Whilst Emperor Aurelian only ruled for five years as leader of the Roman world, his importance to its history is immense. Born in relative obscurity, somewhere in the Balkans (possibly near modern Sofia) in September 215, to a peasant family, Aurelian was in some ways a typical “soldier emperor” of the third century.
However, unlike many of these military emperors whose reigns were characterized by little of note in the tempestuous period known as The Crisis of the Third Century, Aurelian stands out amongst them as a very prominent stabilizing force.
At a juncture where it seemed the empire was about to fall apart, Aurelian brought it back from the brink of destruction, with a catalog of impressive military victories against enemies both domestic and external.
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Table of Contents
What Role Did Aurelian Play in the Crisis of the Third Century?
In response to developing issues endemic to the empire at this time, including an intensification of barbarian invasions, spiraling inflation, and recurrent infighting and civil war, it made a lot of sense for these regions to splinter off and rely upon themselves for effective defense.
For too long and on too many occasions they had found help from Rome lacking. Between 270 and 275 however, Aurelian went about winning these regions back and securing the borders of the empire, in order to ensure that the Roman Empire could endure.
The Background to Aurelian’s Ascendancy
Aurelian’s rise to power must be placed in the context of the Third Century Crisis and the climate of that turbulent period. Between 235-284 AD, more than 60 individuals declared themselves “emperor” and many of them had very short reigns, the vast majority of which were ended by assassination.
What was the Crisis?
In short, the Crisis was a period wherein the issues faced by the Roman Empire, really throughout its history reached somewhat of a crescendo. In particular, this involved incessant invasions along the frontier by barbarian tribes (many of which joined with others to form larger “confederations”), recurring civil wars, assassinations, and internal revolts, as well as severe economic issues.
To the east as well, whilst Germanic tribes had coalesced into the Alamannic, Frankish, and Heruli confederations, the Sassanid Empire arose out of the ashes of the Parthian Empire. This new eastern foe was much more aggressive in its confrontations with Rome, especially under Shapur I.
This concoction of external and internal threats was made worse by a long series of generals-turned-emperors who were not capable administrators of a vast empire, and themselves ruled very precariously, always at risk of assassination.
Aurelian’s Rise to Prominence under his Predecessors
Like many provincial Romans from the Balkans during this period, Aurelian joined the army when he was young and must have risen up the ranks whilst Rome was constantly at war with its enemies.
It is believed he was with the emperor Gallienus when he rushed to the Balkans to address an invasion of the Heruli and Goths in 267 AD. By this point, Aurelian would have been in his 50s and was no doubt quite a senior and experienced officer, familiar with the demands of war and the dynamics of the army.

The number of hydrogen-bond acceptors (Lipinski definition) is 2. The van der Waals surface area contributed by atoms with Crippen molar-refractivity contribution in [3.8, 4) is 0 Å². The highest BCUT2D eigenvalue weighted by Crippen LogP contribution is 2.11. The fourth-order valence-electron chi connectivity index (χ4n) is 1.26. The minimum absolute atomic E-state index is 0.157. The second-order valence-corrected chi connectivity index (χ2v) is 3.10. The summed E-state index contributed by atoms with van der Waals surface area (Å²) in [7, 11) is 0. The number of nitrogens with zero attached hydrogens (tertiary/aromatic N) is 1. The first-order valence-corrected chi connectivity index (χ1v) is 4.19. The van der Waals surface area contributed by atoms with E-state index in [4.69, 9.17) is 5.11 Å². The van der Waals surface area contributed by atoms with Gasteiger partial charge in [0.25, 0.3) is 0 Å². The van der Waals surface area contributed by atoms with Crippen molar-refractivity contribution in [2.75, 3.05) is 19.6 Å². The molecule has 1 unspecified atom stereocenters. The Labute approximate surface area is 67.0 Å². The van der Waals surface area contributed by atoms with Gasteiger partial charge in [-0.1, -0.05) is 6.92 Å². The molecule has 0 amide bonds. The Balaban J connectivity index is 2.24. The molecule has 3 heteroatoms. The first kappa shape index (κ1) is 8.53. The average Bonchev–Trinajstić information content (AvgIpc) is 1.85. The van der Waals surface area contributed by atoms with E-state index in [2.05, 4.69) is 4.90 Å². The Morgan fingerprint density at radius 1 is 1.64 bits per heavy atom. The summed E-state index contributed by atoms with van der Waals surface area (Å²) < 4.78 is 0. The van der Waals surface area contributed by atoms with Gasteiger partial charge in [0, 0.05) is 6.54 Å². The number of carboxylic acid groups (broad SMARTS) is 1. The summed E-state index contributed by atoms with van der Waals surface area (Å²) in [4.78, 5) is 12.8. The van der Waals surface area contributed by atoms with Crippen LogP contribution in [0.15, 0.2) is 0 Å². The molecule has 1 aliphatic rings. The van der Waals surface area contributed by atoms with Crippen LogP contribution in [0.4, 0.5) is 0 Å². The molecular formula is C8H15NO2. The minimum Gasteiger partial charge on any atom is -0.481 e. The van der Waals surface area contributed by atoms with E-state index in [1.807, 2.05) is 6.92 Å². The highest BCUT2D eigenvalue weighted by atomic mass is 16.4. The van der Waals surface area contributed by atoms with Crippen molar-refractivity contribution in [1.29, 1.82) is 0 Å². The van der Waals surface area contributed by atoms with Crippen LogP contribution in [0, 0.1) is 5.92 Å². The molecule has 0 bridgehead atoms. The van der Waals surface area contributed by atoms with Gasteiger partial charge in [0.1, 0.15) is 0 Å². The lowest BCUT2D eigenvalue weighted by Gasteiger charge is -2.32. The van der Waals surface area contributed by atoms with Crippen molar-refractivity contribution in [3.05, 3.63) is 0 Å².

A truce was reached, after which Gallienus was murdered by his troops and prefects, in a rather typical fashion for the time. His successor Claudius II, who was likely involved in his assassination, publicly honored the memory of his predecessor and went about ingratiating himself with the senate as he reached Rome.
It was at this time that the Heruli and Goths broke the truce and began invading the Balkans again. Additionally, after recurrent invasions along the Rhine that Gallienus and then Claudius ii were unable to address, soldiers declared their general Postumus as emperor, establishing the Gallic Empire.
Aurelian’s Acclamation as Emperor
It was at this particularly messy point of Roman history that Aurelian rose to the throne. Accompanying Claudius II in the Balkans, the emperor and his now trusted general, defeated the barbarians and harried them slowly into submission as they tried to retreat and evade decisive extermination.
In the midst of this campaign, Claudius II fell ill from a plague that was sweeping through the region. Aurelian was left in charge of the army as it continued to mop up things and force the barbarians out of the Roman territory.
During this operation, Claudius died and the soldiers proclaimed Aurelian their emperor, whilst the senate declared Claudius II’s brother Quintillus emperor as well. Wasting no time, Aurelian marched towards Rome to confront Quintillus, who was actually murdered by his troops before Aurelian could reach him.
The Early Stages of Aurelian as Emperor
Aurelian was therefore left as the sole emperor, although both the Gallic Empire and Palmyrene Empires had established themselves by this point. Furthermore, the Gothic problem remained unresolved and was compounded by the threat of other Germanic peoples eager to invade the Roman territory.
To “restore the Roman world”, Aurelian had a lot to do.
How Had the Palmyrene and Gallic Empires Formed?
Both the Gallic Empire in Northwestern Europe (in control of Gaul, Britain, Raetia, and Spain for a time) and the Palmyrene (controlling much of the Eastern parts of the Empire), had been formed out of a combination of opportunism and necessity.
After repeated invasions across the Rhine and Danube that devastated frontier provinces in Gaul, the local population had grown tired and scared. It seemed clear that the frontiers could not be properly managed by one emperor, often away campaigning somewhere else.